The concept of layering in music is very simple. The goal is to take several sounds and stack them on top of each other to make a fuller, fatter sound. This will make your track sound professionally done!
To start, I typically find or create a favorite loop. This acts as my base. Then, I find another track to ” stack” over my base loop. I’ll play the 2 tracks together, stop, and add a third track. I do this until I accomplish my goal of a fatter sound.
However, sometimes I layer with a different goal in mind. And that is what we’ll be discussing.
Why do we layer tracks?
Artists all over the world layer tracks to find Inspiration. You’ve heard of writers block right? Musical artist run into this wall all the time. There is an infinite amount of possibilities in music. It can become overwhelming to think about all the different ways we can arrange audio.
That’s why we layer; it almost does the thinking for us.
I know plenty of artists who layer totally unrelated tracks together to find inspiration. Have you ever put Death Metal and Jazz together? It gets weird. Personally I have a hard time thinking creatively with that technique. I usually layer closely related tracks or I do something called dynamic layering
If you want to try out this method, you’re going to need an arpeggio and I like to have at least three different (digital) instruments ready to go on my DAW.
In attempt to make the explanation a bit easier to understand, I broke the process down,
- Create or find a favorite sample to use as your base. I would advise you to keep the loop a simple chord progression if you are a beginner.
- Duplicate your sample and layer that in time with your original sample. You can have as many duplicates as you desire.
- Assign a sound or texture to your duplicate sample (Preferably a sound different from your original sample).
- Assign an arpeggio or note randomizer to your duplicate sample.
- Hit play and make adjustments to fit your taste! Make sure to experiment!
Ben does an excellent job explaining this concept. Please click the link below to hear his explanation.
In the video, did you notice how Ben changed the speed of the arpeggio and made adjustments to his synths? Try your best to experiment with all your options! I’ve learned so much about sound engineering and creative producing using this technique and I know you will too.
As I mentioned before, you can absolutely layer unrelated samples together. Personally, I don’t do this often, but there a lot of artists that do and have seen great results.
Understand that you will most likely have to make a lot of adjustments to your samples. Make sure you dedicate one sample as your base and build off from that. You will make all of your key changes and other adjustments around the base sample.
If you do not have a DAW that is able to change the key in different samples. I would suggest sticking with dynamic.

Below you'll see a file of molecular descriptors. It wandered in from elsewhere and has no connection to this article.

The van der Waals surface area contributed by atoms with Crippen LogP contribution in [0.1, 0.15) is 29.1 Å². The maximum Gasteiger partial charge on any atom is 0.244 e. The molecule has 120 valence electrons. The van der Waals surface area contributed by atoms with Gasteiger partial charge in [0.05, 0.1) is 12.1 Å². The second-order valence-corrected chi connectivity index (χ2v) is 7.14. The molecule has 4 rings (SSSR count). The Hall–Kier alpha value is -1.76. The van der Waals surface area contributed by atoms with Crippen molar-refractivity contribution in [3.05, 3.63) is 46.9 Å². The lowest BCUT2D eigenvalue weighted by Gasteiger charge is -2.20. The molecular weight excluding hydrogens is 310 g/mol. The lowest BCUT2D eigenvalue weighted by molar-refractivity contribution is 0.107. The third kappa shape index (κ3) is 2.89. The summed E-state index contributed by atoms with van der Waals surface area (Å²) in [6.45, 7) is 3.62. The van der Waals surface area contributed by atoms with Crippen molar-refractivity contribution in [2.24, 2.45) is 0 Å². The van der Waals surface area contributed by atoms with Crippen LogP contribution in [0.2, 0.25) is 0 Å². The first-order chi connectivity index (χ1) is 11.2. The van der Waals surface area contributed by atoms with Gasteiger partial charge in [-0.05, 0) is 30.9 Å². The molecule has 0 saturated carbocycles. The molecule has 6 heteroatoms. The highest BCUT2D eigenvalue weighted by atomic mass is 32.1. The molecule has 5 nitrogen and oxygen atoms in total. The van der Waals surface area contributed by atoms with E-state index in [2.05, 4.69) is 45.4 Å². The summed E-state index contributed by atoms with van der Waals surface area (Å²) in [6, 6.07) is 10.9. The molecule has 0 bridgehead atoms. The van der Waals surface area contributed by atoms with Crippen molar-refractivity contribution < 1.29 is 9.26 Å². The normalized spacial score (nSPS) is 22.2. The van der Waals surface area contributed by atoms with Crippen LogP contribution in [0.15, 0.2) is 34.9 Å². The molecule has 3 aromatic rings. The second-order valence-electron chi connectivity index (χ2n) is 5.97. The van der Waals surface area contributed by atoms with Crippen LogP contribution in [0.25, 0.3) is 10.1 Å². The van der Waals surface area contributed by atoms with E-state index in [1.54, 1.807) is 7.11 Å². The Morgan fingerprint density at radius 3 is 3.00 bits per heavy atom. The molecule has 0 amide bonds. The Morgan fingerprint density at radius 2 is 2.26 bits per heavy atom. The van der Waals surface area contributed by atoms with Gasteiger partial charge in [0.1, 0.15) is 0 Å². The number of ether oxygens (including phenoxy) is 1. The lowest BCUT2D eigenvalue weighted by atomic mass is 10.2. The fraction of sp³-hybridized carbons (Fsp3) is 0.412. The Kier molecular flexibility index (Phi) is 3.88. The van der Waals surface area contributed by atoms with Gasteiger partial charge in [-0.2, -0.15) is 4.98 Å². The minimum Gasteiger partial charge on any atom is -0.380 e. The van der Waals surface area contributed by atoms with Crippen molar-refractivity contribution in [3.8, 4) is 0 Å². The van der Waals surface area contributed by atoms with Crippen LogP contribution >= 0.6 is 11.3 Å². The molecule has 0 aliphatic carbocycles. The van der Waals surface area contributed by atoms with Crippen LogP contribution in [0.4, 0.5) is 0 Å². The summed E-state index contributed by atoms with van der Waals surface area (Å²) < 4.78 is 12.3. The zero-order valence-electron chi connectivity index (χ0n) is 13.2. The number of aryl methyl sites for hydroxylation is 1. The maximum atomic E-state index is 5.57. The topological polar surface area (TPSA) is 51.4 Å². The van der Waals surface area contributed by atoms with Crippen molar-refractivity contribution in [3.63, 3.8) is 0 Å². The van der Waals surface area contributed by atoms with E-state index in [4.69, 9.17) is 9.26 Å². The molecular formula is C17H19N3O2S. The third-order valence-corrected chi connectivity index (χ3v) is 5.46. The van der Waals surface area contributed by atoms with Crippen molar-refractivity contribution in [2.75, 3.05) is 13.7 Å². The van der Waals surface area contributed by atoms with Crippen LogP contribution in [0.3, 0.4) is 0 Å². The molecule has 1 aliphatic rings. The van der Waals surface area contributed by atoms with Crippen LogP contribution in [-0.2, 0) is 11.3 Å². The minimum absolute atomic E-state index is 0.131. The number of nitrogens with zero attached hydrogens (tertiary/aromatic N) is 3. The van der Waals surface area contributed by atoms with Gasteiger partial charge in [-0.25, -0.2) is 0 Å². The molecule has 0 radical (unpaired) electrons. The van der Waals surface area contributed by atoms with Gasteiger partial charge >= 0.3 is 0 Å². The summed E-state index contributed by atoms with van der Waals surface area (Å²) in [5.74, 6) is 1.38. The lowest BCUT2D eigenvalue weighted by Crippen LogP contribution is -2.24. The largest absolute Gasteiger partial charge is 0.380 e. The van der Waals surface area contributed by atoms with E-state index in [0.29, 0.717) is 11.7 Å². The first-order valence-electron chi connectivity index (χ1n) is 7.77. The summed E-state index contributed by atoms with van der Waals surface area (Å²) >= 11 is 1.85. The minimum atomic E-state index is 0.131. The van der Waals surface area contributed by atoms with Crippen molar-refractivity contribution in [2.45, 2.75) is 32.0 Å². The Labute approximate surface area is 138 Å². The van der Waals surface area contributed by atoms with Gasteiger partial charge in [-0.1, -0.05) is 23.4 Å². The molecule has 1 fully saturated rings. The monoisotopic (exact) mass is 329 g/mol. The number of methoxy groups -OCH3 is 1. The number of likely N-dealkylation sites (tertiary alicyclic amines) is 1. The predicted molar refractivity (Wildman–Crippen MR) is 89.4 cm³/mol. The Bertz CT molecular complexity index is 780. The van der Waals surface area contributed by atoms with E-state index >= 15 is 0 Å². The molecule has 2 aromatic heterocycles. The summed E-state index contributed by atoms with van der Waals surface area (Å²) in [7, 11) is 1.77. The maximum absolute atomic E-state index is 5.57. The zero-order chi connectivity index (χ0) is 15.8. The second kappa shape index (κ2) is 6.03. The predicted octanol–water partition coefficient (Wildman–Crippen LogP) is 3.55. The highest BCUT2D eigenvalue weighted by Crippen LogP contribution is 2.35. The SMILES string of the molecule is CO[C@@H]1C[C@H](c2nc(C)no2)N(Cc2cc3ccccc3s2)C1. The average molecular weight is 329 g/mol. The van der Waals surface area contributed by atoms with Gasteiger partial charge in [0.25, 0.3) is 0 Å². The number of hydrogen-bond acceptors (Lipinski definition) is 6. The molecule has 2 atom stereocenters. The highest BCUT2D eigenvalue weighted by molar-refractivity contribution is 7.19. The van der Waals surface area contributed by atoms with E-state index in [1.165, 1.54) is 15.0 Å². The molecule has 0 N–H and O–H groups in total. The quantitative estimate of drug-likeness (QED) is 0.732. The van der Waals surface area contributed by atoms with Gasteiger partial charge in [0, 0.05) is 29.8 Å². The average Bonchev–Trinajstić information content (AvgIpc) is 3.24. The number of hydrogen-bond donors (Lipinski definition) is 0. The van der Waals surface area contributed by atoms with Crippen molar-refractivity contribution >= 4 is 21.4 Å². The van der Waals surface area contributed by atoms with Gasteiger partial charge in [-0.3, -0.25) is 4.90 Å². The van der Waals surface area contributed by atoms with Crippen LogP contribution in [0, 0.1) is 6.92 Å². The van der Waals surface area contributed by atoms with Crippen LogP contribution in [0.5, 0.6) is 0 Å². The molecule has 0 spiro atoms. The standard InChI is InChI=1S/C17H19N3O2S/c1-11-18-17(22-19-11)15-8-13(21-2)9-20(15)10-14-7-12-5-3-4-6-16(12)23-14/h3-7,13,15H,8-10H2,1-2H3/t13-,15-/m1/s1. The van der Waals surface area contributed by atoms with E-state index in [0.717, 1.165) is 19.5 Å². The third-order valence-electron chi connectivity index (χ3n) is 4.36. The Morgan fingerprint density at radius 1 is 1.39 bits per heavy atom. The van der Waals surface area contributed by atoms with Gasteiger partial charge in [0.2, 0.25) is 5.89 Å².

Wait! There’s More!
Another layering technique I should note, is Harmonic Layering
Harmonic layering is typically a technique used by vocalists, but this concept can also be applied to digital sounds. To be polite, we’ll use the vocalist in our example.
Think of it as a one-man a Capella group.
Let’s say this particular track we are recording is in C major. The vocalist will sing a G to provide the higher, and brighter sample, followed by a mid-range sample, in which he will sing an E. And finally, a C will be sung to provide a bass sample. The artist will then layer those three recordings together in time, creating a triad!
Band layering is another great way to build your track and find a little inspiration. This technique is great for testing samples to see if they compliment each other (according with your taste of course)!
The procedure is simple,
- Find or create 3 to 5 samples you like
- Throw them into your track
- Make sure to make the right adjustments to key change or tempo if needed
Notice how in this technique, I never mentioned a base sample. You can for sure start with a base sample if you want! But sometimes it’s fun have a bit of randomness in your creative process. And sometimes it makes great music!
There is No Limit
In the end, layering is layering! Sure, there are a few techniques that are helpful, but do not restrict yourself to these. Get creative and build your own techniques!
Again, the goal in layering is typically used for creating a full, fat, sound. Usually after a melody is produced and the track is partially organized. But you can use layering from the very beginning! It will make you see sides of music you’ve never seen and create styles that were foreign to you before.
It’s a great tool to have in your pocket, and you should use it when you can.